I have just competed two experiences installing svn, which I think is a
The first experience was installing it on my W2K workstation at work.
Download the binary, double click to install it, done.
Download the TortoiseSVN binary, double click to install it, done.
Total time from first download to having an operational svn: 5 minutes.
The second experience was on my MDK 9.2.1 box at home.
./configure gives an error which cannot be resolved without rewriting
configure.in. Not going that route.
Go to Mandrake club and download Subversion-1.0 rpm.
It gives missing dependency error.
Download missing rpm. Installation gives a missing dependency error and a
Removing the conflict gives cascading conflict errors. Fix them.
Struggle missing dependencies and cascading conflicts through with SEVEN MORE
mdk Subversion rpms.
Attempt to create repository -- can't find svn _ra_ something....
Give up and restore system.
Download 9 RedHat RPM files. Resolve several dependency and cascading
conflict errors, similar to the MDK rpms. BUT, this time svn works!
Total time: 7 or 8 hours, finishing at 1:30AM.
Went looking for a Subversion GUI client. Tried them all but none would
install save for the Java version, called Supervision-0.1.jar. BUT, it won't
open the repository so none of the files in the project display.
Total time: several hours, ending in failure. I must use the CLI to run
For a guy who has been programming for thirty years, using Linux since RH
5.0, and has compiled several kernels and countless programs, to run into
this kind of mess at a time when the Distros are beginning to surpass Windows
is total nonsense. The current paradigm for programs that are not built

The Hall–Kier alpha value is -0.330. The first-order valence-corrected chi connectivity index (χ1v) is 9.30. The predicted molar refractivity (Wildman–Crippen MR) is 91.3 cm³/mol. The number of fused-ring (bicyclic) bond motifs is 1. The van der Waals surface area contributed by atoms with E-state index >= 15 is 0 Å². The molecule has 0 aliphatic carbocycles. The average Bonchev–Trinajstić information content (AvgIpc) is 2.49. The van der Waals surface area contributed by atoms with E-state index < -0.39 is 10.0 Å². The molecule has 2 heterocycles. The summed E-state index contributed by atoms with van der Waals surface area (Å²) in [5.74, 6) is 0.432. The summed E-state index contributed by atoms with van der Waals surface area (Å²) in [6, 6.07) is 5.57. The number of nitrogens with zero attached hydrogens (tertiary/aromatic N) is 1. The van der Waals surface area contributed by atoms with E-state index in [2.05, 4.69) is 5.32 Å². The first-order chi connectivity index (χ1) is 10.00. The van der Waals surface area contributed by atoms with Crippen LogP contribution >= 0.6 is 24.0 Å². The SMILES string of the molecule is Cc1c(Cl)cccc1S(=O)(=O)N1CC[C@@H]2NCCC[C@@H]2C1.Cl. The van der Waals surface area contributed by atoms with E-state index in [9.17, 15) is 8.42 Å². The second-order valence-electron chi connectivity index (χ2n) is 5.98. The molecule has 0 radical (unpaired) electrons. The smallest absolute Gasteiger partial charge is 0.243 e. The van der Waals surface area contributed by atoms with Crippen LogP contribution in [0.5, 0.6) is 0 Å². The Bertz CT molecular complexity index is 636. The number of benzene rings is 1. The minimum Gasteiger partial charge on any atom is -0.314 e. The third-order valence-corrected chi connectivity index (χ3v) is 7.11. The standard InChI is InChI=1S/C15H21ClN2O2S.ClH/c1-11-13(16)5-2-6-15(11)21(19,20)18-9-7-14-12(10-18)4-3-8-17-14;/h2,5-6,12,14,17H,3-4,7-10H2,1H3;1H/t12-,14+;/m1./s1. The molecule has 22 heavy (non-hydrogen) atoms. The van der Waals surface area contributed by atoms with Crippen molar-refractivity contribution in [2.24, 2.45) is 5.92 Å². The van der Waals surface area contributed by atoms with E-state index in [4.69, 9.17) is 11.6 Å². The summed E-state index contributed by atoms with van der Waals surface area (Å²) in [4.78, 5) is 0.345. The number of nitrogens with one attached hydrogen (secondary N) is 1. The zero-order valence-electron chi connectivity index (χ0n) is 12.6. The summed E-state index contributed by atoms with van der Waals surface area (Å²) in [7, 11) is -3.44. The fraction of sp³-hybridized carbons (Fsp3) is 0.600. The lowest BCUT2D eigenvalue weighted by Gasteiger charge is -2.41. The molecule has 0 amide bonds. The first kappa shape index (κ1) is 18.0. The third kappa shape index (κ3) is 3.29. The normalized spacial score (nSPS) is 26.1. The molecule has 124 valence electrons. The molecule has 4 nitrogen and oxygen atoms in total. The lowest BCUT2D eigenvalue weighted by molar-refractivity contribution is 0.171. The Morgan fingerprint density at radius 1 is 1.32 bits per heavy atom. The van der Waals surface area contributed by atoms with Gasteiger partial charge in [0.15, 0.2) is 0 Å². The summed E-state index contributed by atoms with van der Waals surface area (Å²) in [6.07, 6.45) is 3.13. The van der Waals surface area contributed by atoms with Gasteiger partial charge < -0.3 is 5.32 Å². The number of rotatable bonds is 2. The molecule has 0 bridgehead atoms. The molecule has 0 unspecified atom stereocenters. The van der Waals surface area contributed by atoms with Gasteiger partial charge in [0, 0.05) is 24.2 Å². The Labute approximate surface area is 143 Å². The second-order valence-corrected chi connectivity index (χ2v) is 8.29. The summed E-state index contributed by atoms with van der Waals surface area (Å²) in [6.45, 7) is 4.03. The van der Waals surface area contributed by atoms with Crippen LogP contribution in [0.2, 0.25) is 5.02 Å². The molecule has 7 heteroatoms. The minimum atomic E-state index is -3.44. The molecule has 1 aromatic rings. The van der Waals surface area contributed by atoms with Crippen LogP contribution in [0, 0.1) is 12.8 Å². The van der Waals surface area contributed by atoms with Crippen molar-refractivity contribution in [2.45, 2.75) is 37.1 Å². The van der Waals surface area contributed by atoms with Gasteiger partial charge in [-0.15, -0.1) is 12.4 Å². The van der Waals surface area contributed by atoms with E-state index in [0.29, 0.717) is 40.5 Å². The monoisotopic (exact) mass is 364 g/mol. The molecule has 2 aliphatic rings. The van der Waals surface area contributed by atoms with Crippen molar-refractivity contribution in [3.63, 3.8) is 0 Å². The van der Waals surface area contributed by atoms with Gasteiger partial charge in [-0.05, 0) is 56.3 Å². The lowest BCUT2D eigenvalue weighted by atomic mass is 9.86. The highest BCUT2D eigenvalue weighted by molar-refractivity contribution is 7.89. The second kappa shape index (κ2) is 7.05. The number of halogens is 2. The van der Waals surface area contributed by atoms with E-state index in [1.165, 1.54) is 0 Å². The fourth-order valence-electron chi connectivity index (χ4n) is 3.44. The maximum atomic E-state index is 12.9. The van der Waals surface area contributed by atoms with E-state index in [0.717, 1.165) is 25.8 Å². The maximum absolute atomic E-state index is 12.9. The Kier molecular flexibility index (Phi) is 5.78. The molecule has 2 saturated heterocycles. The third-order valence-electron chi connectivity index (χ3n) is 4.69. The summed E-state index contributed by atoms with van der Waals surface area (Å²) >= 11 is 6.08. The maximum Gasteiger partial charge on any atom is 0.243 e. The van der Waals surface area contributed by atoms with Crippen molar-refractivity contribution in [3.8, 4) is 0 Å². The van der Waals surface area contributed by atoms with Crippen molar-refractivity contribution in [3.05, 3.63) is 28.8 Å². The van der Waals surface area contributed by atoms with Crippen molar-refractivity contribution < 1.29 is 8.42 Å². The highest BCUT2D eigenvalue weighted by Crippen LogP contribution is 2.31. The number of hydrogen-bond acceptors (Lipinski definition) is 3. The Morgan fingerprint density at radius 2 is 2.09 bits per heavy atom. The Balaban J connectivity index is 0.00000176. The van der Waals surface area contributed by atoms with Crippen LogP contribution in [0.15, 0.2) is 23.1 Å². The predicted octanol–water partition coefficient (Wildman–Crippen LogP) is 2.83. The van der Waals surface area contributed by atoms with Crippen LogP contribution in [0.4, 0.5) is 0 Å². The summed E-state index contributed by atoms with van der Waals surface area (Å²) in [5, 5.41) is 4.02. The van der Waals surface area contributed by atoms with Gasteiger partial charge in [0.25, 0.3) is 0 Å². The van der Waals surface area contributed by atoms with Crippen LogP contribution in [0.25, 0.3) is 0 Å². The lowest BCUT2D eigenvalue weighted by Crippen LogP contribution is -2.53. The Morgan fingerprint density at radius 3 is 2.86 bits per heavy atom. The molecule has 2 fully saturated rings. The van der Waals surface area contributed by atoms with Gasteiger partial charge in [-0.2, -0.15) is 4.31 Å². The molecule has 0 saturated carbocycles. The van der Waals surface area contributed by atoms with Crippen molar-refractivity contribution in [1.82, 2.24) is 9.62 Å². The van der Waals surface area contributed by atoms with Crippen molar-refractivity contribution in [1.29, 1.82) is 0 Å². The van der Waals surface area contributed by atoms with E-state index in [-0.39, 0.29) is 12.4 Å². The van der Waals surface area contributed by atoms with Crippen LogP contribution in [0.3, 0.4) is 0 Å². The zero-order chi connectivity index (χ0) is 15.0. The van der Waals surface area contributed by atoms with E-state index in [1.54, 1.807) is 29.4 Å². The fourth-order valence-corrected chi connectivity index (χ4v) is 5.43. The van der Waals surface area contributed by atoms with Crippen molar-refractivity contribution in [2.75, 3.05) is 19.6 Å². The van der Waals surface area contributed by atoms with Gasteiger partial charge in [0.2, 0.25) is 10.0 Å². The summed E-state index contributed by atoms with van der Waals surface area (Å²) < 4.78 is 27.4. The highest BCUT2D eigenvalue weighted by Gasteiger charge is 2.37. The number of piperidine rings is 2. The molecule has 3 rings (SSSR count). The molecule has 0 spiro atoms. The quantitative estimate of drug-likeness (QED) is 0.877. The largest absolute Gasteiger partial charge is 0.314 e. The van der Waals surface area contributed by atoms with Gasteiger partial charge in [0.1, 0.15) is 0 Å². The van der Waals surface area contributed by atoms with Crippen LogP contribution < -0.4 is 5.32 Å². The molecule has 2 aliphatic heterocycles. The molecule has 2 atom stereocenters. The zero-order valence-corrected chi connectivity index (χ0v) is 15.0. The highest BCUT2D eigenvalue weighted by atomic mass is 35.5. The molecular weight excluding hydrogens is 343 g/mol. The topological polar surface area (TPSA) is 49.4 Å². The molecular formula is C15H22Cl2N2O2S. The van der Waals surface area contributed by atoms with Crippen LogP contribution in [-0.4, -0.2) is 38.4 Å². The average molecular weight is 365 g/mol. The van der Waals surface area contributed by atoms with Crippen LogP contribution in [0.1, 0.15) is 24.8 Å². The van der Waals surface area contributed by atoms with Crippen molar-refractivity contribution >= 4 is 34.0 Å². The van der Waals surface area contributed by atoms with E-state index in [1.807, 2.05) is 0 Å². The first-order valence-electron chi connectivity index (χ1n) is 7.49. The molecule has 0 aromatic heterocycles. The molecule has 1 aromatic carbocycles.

with QT3 to run on KDE or GNOME is NOT WORKING folks!
Linux is beginning to attract users who don't care bout accessing the source,
don't have time nor inclination to modify sources so a particular program
will run on their machine. They have work to do, they want to install a
program with a single click and have it work. Don't tell me it can't be
done. See my first experience.
Create a binary that HAS EVERYTHING it needs to run. Every library, every
driver, EVERYTHING. Who cares about how big it is. HD space is cheap, and
most serious folks run broadband connections. Bittorrent is available for
those who still dialup. Then install it in /opt and add the path to the bash
config script. No exceptions, not distro conflicts. Finally, make sure it
runs on a virgin machine that has none of the build tools or libraries used
to create the app.
I don't care how good your app is, it is going nowhere until it is an easy
install. Period. The age of geekyness is over. The reason why KDE is
winning over the hearts and minds of folks is precisely because the fast
majority of programs written for it install with a click.
My task at work is to find a version control system that works in both Windows
and Linux so the task of moving ourselves away from Windows dependency can be
easier. Sadly, regardless of how well as svn works on the Windows platform
I cannot achieve the same level of ease on my Linux platform. Our shop is a
Windows shop. The other 14 coders have no Linux/Unix experience and there is
no way I could convince them that switching to Linux will be worth it if they
encounter experiences like those I've just encountered.
I have to agree with ESR. Over the last two or three years, except for KDE
based apps, it has gotten more difficult to install applications, not
easier. Linux will continue its march to domination, but some otherwise
excellent applications won't be along for the ride because they are too
difficult to install.
Thanks for letting me vent.
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Received on Tue Mar 2 16:20:29 2004